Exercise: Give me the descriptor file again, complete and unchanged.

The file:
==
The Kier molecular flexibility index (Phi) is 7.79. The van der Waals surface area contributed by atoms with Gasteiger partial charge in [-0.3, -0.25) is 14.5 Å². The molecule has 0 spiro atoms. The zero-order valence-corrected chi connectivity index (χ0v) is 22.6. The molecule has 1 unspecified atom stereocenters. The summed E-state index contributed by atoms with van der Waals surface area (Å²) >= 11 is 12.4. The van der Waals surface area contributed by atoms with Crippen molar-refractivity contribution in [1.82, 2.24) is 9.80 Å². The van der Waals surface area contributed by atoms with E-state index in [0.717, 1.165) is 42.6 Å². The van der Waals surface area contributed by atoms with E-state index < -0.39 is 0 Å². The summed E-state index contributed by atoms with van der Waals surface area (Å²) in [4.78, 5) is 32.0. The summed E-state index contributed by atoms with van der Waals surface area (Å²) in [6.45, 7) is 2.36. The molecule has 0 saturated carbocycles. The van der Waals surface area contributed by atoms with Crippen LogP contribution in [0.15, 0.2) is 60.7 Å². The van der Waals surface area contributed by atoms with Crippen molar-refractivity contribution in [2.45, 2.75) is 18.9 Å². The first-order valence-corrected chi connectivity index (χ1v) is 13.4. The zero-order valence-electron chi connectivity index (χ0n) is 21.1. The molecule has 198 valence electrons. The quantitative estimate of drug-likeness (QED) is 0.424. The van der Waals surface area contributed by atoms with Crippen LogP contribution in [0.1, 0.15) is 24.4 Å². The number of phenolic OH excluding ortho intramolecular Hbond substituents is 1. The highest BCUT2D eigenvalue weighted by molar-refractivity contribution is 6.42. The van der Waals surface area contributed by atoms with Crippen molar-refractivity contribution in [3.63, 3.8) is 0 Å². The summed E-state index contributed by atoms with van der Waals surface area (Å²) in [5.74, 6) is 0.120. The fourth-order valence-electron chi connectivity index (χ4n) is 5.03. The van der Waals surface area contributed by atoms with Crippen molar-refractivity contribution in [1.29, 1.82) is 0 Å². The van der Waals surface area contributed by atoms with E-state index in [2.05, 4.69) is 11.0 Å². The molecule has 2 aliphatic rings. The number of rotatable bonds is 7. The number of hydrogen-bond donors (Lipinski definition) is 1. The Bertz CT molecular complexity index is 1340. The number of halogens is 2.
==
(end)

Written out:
The Kier molecular flexibility index (Phi) is 7.79. The van der Waals surface area contributed by atoms with Gasteiger partial charge in [-0.3, -0.25) is 14.5 Å². The molecule has 0 spiro atoms. The zero-order valence-corrected chi connectivity index (χ0v) is 22.6. The molecule has 1 unspecified atom stereocenters. The summed E-state index contributed by atoms with van der Waals surface area (Å²) >= 11 is 12.4. The van der Waals surface area contributed by atoms with Crippen molar-refractivity contribution in [1.82, 2.24) is 9.80 Å². The van der Waals surface area contributed by atoms with E-state index in [0.717, 1.165) is 42.6 Å². The van der Waals surface area contributed by atoms with E-state index < -0.39 is 0 Å². The summed E-state index contributed by atoms with van der Waals surface area (Å²) in [4.78, 5) is 32.0. The summed E-state index contributed by atoms with van der Waals surface area (Å²) in [6.45, 7) is 2.36. The molecule has 0 saturated carbocycles. The van der Waals surface area contributed by atoms with Crippen LogP contribution in [0.15, 0.2) is 60.7 Å². The van der Waals surface area contributed by atoms with Crippen molar-refractivity contribution in [2.45, 2.75) is 18.9 Å². The first-order valence-corrected chi connectivity index (χ1v) is 13.4. The zero-order valence-electron chi connectivity index (χ0n) is 21.1. The molecule has 198 valence electrons. The quantitative estimate of drug-likeness (QED) is 0.424. The van der Waals surface area contributed by atoms with Crippen LogP contribution in [0.1, 0.15) is 24.4 Å². The number of phenolic OH excluding ortho intramolecular Hbond substituents is 1. The highest BCUT2D eigenvalue weighted by molar-refractivity contribution is 6.42. The van der Waals surface area contributed by atoms with Crippen molar-refractivity contribution in [3.63, 3.8) is 0 Å². The summed E-state index contributed by atoms with van der Waals surface area (Å²) in [5.74, 6) is 0.120. The fourth-order valence-electron chi connectivity index (χ4n) is 5.03. The van der Waals surface area contributed by atoms with Crippen molar-refractivity contribution in [1.29, 1.82) is 0 Å². The van der Waals surface area contributed by atoms with E-state index in [2.05, 4.69) is 11.0 Å². The molecule has 2 aliphatic rings. The number of rotatable bonds is 7. The number of hydrogen-bond donors (Lipinski definition) is 1. The Bertz CT molecular complexity index is 1340. The number of halogens is 2.